Use of vitamins, minerals, and herbs: a survey of patients attending family practice clinics

Durante, Kathleen M.; Whitmore, Beverley; Jones, Charlotte A.; Campbell, Norman R.C.
October 2001
Clinical & Investigative Medicine;Oct2001, Vol. 24 Issue 5, p242
Academic Journal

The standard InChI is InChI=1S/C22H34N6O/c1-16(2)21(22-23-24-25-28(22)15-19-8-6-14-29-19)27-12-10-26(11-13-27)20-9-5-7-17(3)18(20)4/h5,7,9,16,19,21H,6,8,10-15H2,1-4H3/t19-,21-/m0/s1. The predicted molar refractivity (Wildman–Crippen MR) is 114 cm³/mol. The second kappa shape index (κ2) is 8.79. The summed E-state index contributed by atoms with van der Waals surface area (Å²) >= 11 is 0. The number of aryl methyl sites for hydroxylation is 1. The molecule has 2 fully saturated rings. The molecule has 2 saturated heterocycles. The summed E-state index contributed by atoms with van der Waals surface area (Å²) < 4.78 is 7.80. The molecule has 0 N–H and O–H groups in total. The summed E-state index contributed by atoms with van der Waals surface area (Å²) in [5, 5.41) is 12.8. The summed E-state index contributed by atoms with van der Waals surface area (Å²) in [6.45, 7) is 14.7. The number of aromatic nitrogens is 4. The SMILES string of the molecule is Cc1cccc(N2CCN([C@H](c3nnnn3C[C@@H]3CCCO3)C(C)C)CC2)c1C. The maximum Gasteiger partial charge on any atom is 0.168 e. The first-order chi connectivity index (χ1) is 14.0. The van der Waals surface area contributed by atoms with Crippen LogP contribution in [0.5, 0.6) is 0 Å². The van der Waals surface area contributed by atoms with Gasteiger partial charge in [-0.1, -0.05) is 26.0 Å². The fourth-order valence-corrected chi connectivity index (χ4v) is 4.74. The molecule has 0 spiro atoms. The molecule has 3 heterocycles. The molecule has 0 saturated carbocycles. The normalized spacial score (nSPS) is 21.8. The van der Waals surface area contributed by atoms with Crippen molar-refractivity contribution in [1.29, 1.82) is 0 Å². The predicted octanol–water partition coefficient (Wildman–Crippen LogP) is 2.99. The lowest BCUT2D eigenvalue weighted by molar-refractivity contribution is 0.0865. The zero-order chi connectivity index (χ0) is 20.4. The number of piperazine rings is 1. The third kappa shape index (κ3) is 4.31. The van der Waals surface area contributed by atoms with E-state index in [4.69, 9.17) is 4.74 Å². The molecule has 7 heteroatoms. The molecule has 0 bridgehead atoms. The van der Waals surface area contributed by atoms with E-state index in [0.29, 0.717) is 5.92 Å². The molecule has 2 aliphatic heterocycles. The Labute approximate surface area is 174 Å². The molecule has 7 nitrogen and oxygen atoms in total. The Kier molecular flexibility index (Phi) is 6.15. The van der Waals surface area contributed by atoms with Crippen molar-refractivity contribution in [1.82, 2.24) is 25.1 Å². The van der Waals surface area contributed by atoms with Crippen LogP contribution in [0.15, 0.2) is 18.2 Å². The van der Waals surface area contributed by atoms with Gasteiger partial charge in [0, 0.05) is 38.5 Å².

Objective: To examine the use of vitamin, mineral and herbal supplements in patients attending family practice clinics. Design: A prospective 1-year cohort study. Setting: Sixteen family practices in Calgary. Participants: One hundred and eighteen patients (more than 18 years of age) were initially interviewed; 12 patients were lost to follow-up. Main outcome measures: Number and type of supplements used, duration of use, sources of patient information, beliefs about supplement efficacy and safety, reporting use to physicians, costs and changes in pattern of use over 1 year. Results: Supplement use was unrelated to age, but more women (73%) used supplements than men (44%). Relative to age, more patients younger than 50 years believed supplements were safer than prescription medications (82% v. 43%, p = 0.0005). Younger patients were less likely than those over 50 years old to have received supplement information from physicians (10% v. 37%, p = 0.0008) and were less compliant than older patients with manufacturers' recommended dosages (p = 0.02). Whereas 74% of those over the age of 50 years informed their physician that they used supplements, only 30% of younger patients did so (p = 0.0006). At 1-year follow-up, the number of supplements taken per patient increased (p < 0.05), and there was a tendency for more patients to take supplements (61% v. 70%, p = NS). Conclusions: The majority of patients attending family practices in Calgary use vitamin, mineral or herbal supplements, and monitoring of supplement use by health care professionals is minimal. Young patients, in particular, tend not to report their use of supplements. They also believe the supplements are safer and more effective than prescription medications and obtain information from nonmedical sources. Physicians should enhance patient understanding of these products and include supplement use in all medical histories. In particular, younger patients require more reliable information on ...


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